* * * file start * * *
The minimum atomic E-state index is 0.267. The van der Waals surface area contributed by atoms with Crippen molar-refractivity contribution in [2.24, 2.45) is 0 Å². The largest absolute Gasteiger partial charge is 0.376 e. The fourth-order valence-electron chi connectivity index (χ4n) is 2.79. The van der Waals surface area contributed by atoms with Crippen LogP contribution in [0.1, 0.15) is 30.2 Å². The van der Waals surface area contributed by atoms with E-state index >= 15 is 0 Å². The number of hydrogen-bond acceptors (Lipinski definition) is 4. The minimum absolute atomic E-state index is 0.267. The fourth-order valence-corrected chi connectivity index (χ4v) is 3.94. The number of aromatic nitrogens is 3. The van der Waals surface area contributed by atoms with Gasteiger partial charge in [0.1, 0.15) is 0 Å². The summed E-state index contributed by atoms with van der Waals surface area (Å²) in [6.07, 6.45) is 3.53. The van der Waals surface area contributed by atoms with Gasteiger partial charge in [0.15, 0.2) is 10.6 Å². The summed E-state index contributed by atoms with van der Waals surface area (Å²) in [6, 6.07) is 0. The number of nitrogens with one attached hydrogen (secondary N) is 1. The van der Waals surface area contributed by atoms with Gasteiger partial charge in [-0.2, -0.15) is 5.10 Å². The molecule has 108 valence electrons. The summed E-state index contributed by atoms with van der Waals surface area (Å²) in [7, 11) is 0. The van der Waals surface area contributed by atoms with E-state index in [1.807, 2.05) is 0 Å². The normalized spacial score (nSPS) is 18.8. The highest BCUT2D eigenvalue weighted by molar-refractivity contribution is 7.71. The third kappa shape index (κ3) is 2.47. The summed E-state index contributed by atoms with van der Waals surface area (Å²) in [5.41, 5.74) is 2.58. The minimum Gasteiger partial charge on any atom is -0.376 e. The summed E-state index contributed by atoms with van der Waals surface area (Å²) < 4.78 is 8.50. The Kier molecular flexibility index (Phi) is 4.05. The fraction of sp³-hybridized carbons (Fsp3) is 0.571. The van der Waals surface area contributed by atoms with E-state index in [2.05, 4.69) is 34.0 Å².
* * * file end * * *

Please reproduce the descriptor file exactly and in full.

The minimum atomic E-state index is 0.267. The van der Waals surface area contributed by atoms with Crippen molar-refractivity contribution in [2.24, 2.45) is 0 Å². The largest absolute Gasteiger partial charge is 0.376 e. The fourth-order valence-electron chi connectivity index (χ4n) is 2.79. The van der Waals surface area contributed by atoms with Crippen LogP contribution in [0.1, 0.15) is 30.2 Å². The van der Waals surface area contributed by atoms with E-state index >= 15 is 0 Å². The number of hydrogen-bond acceptors (Lipinski definition) is 4. The minimum absolute atomic E-state index is 0.267. The fourth-order valence-corrected chi connectivity index (χ4v) is 3.94. The number of aromatic nitrogens is 3. The van der Waals surface area contributed by atoms with Gasteiger partial charge in [0.1, 0.15) is 0 Å². The summed E-state index contributed by atoms with van der Waals surface area (Å²) in [6.07, 6.45) is 3.53. The van der Waals surface area contributed by atoms with Gasteiger partial charge in [0.15, 0.2) is 10.6 Å². The summed E-state index contributed by atoms with van der Waals surface area (Å²) in [6, 6.07) is 0. The number of nitrogens with one attached hydrogen (secondary N) is 1. The van der Waals surface area contributed by atoms with Gasteiger partial charge in [-0.2, -0.15) is 5.10 Å². The molecule has 108 valence electrons. The summed E-state index contributed by atoms with van der Waals surface area (Å²) in [7, 11) is 0. The van der Waals surface area contributed by atoms with E-state index in [1.807, 2.05) is 0 Å². The normalized spacial score (nSPS) is 18.8. The highest BCUT2D eigenvalue weighted by molar-refractivity contribution is 7.71. The third kappa shape index (κ3) is 2.47. The summed E-state index contributed by atoms with van der Waals surface area (Å²) in [5.41, 5.74) is 2.58. The minimum Gasteiger partial charge on any atom is -0.376 e. The summed E-state index contributed by atoms with van der Waals surface area (Å²) < 4.78 is 8.50. The Kier molecular flexibility index (Phi) is 4.05. The fraction of sp³-hybridized carbons (Fsp3) is 0.571. The van der Waals surface area contributed by atoms with E-state index in [2.05, 4.69) is 34.0 Å².